Generic drugs are still a good buy

A new AARP study found that manufacturers' prices for some generic drugs experienced a rapid rise over the past three years. However, these increases would have added only a few dollars per year to consumers' costs for any one of these products.

The study, from AARP's Public Policy Institute (PPI), was based on changes in manufacturers' list prices -- prices set by manufacturers for sales to wholesalers and other direct purchasers -- for 75 generic drugs widely used by Americans age 50 and older.

"Even if the increases were passed on to consumers, generic drugs are still a good buy," said report coauthor David Gross, a senior policy advisor for PPI. The report indicated that, while many of the generic drugs in the sample had high percentage increases in manufacturer list prices, more than half showed no price increase or showed price decreases. Also, because the price of a generic drug is usually low to start with, the value of these increases was just a few dollars per drug on an annual basis.

The report, conducted by AARP in conjunction with the PRIME Institute of the University of Minnesota, is part of AARP's "Watchdog" initiative on prescription drug pricing. AARP is waging a campaign to make prescription drugs more affordable. The generic drug study monitored the changes in manufacturers' list prices from 2001 through 2003.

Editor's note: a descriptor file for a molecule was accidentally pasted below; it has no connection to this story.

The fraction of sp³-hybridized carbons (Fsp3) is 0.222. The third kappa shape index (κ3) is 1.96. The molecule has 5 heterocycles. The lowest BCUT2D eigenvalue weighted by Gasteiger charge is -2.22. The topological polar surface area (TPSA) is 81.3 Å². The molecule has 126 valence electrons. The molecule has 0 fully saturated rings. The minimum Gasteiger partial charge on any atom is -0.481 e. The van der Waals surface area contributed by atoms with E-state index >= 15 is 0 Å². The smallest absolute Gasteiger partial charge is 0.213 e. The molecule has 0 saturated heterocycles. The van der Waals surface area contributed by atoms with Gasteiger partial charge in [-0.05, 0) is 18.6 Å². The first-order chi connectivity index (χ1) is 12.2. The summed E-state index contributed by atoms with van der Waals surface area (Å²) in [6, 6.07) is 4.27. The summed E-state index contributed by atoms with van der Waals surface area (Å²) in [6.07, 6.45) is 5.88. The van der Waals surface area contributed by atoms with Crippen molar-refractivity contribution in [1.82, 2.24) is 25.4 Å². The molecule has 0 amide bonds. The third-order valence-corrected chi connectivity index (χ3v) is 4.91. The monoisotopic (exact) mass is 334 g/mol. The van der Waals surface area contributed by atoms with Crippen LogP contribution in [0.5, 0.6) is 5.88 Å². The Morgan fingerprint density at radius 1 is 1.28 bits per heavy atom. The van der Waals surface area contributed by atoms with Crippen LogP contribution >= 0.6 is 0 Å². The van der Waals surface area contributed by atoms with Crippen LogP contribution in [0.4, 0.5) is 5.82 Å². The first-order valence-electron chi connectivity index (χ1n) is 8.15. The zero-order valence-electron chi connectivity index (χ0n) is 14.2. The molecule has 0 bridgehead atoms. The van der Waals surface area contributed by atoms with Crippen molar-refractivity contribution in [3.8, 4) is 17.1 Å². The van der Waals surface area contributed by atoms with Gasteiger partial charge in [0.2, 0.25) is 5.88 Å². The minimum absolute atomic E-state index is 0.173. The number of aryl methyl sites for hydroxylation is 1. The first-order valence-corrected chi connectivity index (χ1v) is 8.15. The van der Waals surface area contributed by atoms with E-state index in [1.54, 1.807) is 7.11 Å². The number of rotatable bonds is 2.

Some other highlights from the study include:

  • Almost half of the 75 drugs monitored showed no manufacturer list price increase at all in the three years.
  • Five drugs monitored showed a decrease in manufacturer list price over the three-year period.
  • The biggest decline among the top 25 selling generic drugs occurred for Ivax Pharmaceuticals' calcium blocker verapamil. For a 240 mg tablet of the hypertension treatment, the manufacturer list price declined an average of 21 percent annually over the three years.
  • The biggest increase among the top 25 selling generics was for Ivax Pharmaceuticals' diuretic hydrochlorothiazide. The average annual increase over the three years for a 25 mg tablet was 58 percent.
  • For 64 drugs in the sample used to treat chronic conditions, the average cost is skewed by large declines in the price of four drugs. When the four drugs are taken out of the mix, the impact of manufacturer price changes was an increase in the average cost of therapy by $3.12 per drug in 2001 and $2.33 in 2003. The average increase for 2002 remained at $8.

Previous Rx Watchdog Reports tracked changes in manufacturers' prices of the 197 most commonly prescribed brand name drugs from 2000 through 2003 and found that average price increases also outpaced inflation. The next Rx Watchdog, to be released in December, will look at second and third quarter 2004 prices.

The full Watchdog Report can be found at,


The opinions expressed here are the views of the writer and do not necessarily reflect the views and opinions of News Medical.
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